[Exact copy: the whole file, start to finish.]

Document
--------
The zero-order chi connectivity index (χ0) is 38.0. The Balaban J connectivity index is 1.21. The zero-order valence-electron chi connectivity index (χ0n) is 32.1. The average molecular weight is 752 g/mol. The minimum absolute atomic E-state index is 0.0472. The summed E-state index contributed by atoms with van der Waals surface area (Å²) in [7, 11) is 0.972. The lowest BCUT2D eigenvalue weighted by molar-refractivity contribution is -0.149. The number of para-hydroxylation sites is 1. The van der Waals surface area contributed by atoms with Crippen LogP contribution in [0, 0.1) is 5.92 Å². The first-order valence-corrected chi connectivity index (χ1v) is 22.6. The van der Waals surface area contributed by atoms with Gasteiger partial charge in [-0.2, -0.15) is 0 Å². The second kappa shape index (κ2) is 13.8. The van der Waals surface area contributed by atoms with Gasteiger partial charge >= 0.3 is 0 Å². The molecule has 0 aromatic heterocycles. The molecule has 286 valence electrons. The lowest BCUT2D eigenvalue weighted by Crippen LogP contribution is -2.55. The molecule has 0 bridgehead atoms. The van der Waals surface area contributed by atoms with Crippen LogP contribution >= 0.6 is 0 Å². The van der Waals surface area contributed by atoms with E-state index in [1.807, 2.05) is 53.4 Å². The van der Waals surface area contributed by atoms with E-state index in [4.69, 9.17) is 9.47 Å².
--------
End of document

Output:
The zero-order chi connectivity index (χ0) is 38.0. The Balaban J connectivity index is 1.21. The zero-order valence-electron chi connectivity index (χ0n) is 32.1. The average molecular weight is 752 g/mol. The minimum absolute atomic E-state index is 0.0472. The summed E-state index contributed by atoms with van der Waals surface area (Å²) in [7, 11) is 0.972. The lowest BCUT2D eigenvalue weighted by molar-refractivity contribution is -0.149. The number of para-hydroxylation sites is 1. The van der Waals surface area contributed by atoms with Crippen LogP contribution in [0, 0.1) is 5.92 Å². The first-order valence-corrected chi connectivity index (χ1v) is 22.6. The van der Waals surface area contributed by atoms with Gasteiger partial charge in [-0.2, -0.15) is 0 Å². The second kappa shape index (κ2) is 13.8. The van der Waals surface area contributed by atoms with Gasteiger partial charge >= 0.3 is 0 Å². The molecule has 0 aromatic heterocycles. The molecule has 286 valence electrons. The lowest BCUT2D eigenvalue weighted by Crippen LogP contribution is -2.55. The molecule has 0 bridgehead atoms. The van der Waals surface area contributed by atoms with Crippen LogP contribution >= 0.6 is 0 Å². The van der Waals surface area contributed by atoms with E-state index in [1.807, 2.05) is 53.4 Å². The van der Waals surface area contributed by atoms with E-state index in [4.69, 9.17) is 9.47 Å².